“The economic backdrop to the latest explosion in the U.S. financial system is troubling — industrial production is on track to decline sharply in the third quarter (for the second consecutive quarter), consumption spending is expected to contract, and the unemployment rate is ramping up sharply. Perhaps even more troubling, credit conditions continued to tighten during the summer months, and the growth of credit has slowed down to recessionary levels. Major downside risks to the economy, with diminishing inflation risks, are plain for anyone who has eyes to see.”
— Global Insight, Sept. 17, 2008.

With the U.S. financial system under extreme duress, we are overlooking another issue of major concern to the electrical industry. The above quote gets our focus back to the recurring business cycles every economy faces. We are faced with two issues, and they are related. One issue, of course, is the chaos in the financial markets. The second issue is the weakening economic situation, apart from the existing financial crisis.

The slowdown in the economy in itself is troubling. But the financial crisis adds another dimension that we had not completely factored into our last forecast. The key questions are:

  • How bad is the credit crunch now?
  • How bad will it get?
  • When will we see meaningful easing?

I am sorry to report that no one has any definitive answers. It's important to differentiate between an overall economic downturn — defined in its broadest terms to include a consumer pullback and resultant negative gross domestic product (GDP) — and a downturn in the electrical industry. Let's stay focused on the electrical industry.

Impact on the electrical market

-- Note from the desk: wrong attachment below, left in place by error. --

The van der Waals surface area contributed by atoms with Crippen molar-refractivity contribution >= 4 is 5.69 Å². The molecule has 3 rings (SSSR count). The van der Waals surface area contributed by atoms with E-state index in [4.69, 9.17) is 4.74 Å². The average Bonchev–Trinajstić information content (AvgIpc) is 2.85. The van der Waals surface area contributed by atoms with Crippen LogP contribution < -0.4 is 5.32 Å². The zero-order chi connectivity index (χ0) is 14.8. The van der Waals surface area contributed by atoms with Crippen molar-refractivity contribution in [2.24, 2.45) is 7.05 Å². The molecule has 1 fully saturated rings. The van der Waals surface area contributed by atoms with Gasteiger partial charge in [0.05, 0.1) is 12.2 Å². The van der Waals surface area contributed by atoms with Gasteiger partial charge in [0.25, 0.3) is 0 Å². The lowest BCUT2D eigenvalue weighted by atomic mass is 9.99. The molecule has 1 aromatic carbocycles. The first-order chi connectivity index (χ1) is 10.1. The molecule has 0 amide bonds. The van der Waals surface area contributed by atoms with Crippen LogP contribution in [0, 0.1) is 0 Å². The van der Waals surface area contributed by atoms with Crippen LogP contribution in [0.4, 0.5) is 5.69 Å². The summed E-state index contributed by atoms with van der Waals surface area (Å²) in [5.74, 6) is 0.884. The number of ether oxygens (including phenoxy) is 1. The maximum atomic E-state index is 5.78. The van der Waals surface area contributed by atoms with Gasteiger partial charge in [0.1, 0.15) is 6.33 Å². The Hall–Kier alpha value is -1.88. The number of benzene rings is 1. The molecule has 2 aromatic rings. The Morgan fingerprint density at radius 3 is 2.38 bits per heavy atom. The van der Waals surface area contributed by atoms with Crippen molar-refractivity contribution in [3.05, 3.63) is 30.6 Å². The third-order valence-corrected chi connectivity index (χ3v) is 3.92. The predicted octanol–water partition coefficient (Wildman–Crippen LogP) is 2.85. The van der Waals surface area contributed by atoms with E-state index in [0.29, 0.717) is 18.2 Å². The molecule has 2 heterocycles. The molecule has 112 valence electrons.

The electrical industry has never escaped an overall economic downturn, and we won't escape this one either, mainly because the construction industry is so important in our economy and the electrical industry is construction-driven.

The usual questions are how far is down and how long will it last. But there is another question. We are talking as though the downturn in the electrical industry is already here. For some vendors and distributors that may be the case. But for the industry overall, I don't believe industry performance has turned negative as of late September. Our last analysis of how the critical economic indicators are behaving and in turn impacting electrical industry performance shows that industry sales overall are still growing through the second quarter of 2008. This goes back to DISC Corp.'s July analysis.

By the time you read this article sometime in October, we will have completed our final outlook in 2008 (scheduled for release in mid-October). The dynamics of the economy and the electrical industry, in the best of circumstances, guarantee that DISC's October outlook will not be the same as its July analysis. Even so, I still believe we will not see negative industry growth in 2008.

Nonresidential construction expenditures in deflated dollars, the most important driver of electrical industry sales, are expected to show positive growth through every quarter this year, although weakening significantly in the fourth quarter from a year earlier. Residential construction has of course been negative since the second quarter of 2006. The remaining key indicator, equipment spending, is expected to show negative growth in the third quarter of this year.

From this year's fourth quarter going forward, we do not expect any growth in the key economic indicators through all of 2009. This will drive total industry sales to tank in the second quarter of 2009 and continue its downward drift through the second quarter of 2010.